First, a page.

On my approach to Cadiz, a pilot came alongside, and told me that I must cast anchor along side of the first French man-o'-war I met. Why, and by whose orders? By order of los Franceses, (the French); accordingly, I anchored within bail of a French brig, placed at the entrance of the bay, and was told I must remain there until the quarantine boat came to examine me; about two hours after the boat appeared, and having previously asked and obtained leave of the man-o'-war brig, came along side, and informed me that I must perform a quarantine of five days, although I came last from Bilboa, the healthiest part of Spain, and had a clean bill of health, but los Franceses would have it so. This was not all, for the going to the quarantine ground, near the Trocadero, cost me eighteen dollars for extra pilotage, and when I got there, a man came on board, who said that he was come to guard us, for which kind office he was to be by us well fed, and as well paid; who sent you, pray? said I, los Franceses; confound los Franceses, thought I. Among the vessels in quarantine were several Genoese, laden with wheat. I enquired how they could think of coming here with such a cargo, seeing that the importatin of grain was prohibited in Spain, 'Oh yes, but this is brought for los Franceses,' was the reply. To leave the quarantine ground, and go into harbour, I had to go in person aboard the French man-o'-war, and humbly ask leave. I wished to have taken a cod-fish to some old friends on shore, but was told that los Franceses would not allow it. My old friends I found still alive, but considerably reduced in circumstances. I went to an inn, which I found full of fat jolly looking people, feasting and carousing. Oh oh! said I, there are still at Cadiz some folks who can afford to live well. Ah signor, they are all Franceses. When I had weighed anchor, and stood out of the bay, I looked back towards the port, and beheld that vast sheet of water, supporting scarce any thing in the shape of a ship, save a few floating engines of destruction, whose white ensigns floated proudly over that deserted sea, which, a few years before, I had seen pressed by the weight of the richest cargoes brought from all parts of the world, by an innumerable number of ships, whose masts, like a thick forest, intercepted the view, but yet delighted the eye by theri diversity of form and size, and by the gay variety of the colours they displayed.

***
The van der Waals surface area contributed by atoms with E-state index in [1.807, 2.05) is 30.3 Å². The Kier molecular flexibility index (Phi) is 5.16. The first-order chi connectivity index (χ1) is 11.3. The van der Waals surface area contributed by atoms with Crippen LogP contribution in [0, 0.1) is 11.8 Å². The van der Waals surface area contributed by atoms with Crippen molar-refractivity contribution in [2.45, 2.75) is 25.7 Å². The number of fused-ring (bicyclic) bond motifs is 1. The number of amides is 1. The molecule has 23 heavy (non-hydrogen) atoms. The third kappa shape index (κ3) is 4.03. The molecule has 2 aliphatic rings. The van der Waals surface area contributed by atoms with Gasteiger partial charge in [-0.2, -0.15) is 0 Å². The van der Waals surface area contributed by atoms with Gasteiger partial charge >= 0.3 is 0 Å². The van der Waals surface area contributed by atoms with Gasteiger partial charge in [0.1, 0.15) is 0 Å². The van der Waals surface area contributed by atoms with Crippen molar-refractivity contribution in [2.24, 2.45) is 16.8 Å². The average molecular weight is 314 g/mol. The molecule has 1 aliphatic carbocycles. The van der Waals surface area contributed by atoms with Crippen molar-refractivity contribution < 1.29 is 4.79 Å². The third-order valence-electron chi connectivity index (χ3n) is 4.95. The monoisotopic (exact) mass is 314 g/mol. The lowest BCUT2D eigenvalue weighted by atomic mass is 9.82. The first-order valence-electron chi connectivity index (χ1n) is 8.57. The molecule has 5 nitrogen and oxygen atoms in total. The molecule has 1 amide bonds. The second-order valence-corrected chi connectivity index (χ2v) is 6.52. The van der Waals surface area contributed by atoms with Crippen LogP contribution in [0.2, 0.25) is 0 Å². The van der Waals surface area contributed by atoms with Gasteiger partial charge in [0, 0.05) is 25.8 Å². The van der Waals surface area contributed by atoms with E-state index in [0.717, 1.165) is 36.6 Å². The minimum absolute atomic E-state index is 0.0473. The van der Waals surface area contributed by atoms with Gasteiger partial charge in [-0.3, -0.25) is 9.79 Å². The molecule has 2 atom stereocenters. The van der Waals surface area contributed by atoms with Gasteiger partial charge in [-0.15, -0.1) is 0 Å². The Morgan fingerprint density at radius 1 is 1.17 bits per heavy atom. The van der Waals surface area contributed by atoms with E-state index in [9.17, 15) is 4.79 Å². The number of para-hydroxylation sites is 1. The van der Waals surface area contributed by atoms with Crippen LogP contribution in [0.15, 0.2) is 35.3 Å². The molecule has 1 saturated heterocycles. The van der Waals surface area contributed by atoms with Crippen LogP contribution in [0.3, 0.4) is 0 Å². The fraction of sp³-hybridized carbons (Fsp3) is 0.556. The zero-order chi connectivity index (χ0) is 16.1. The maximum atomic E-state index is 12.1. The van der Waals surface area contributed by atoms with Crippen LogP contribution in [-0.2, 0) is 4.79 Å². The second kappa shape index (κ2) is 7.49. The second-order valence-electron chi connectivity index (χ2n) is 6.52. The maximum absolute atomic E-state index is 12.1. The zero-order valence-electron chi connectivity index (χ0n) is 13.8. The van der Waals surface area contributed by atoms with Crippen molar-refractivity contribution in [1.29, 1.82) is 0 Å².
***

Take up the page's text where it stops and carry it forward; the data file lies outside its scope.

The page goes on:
Casting my eyes on the city, I descried the lofty, but unfinished domes and towers of a magnificent cathedral, and transporting myself, in idea, within its sacred walls, and looking round, thus communed with myself: Why is the rattling of ropemakers' wheels substituted here to sacred music? and those niches, that were intended for the images of saints, why are they filled with coils of rope? Why are piles of timber placed for sale against the altar? Why are swallows suffered to foul and deface those beautiful cornices, and the rain to destroy those elegant and beautiful galleries; and those rich marbles of various hues, why are they broken by the rabble? Why is the foul language of mechanics and fishfags substituted here to prayer and solemn chant? Why, in short, is this house of God transformed into a den of thieves? Why? because this place has shared in the fate of unhappy Spain; the cause of ruin is for both the same, a bad and corrupt administration of public affairs, and the cupidity of the priests, who have been permitted to squander in debauchery a large portion of all the rich produce of the American mines, brought to Cadiz for the last hundred years. In the once busy and crowded streets of the city I missed the faithful gallegos (Galician porters renowned for their honesty) formerly seen to bend beneath the weight of the sacks of gold and silver, which they transported from one merchant's house to another. I recollected those once beautiful ramparts that seemed to bid proud defiance to the world in arms, now delapidated and broken down in several places, and slowly undermined by the sea, and I exclaimed alas! poor Spain!'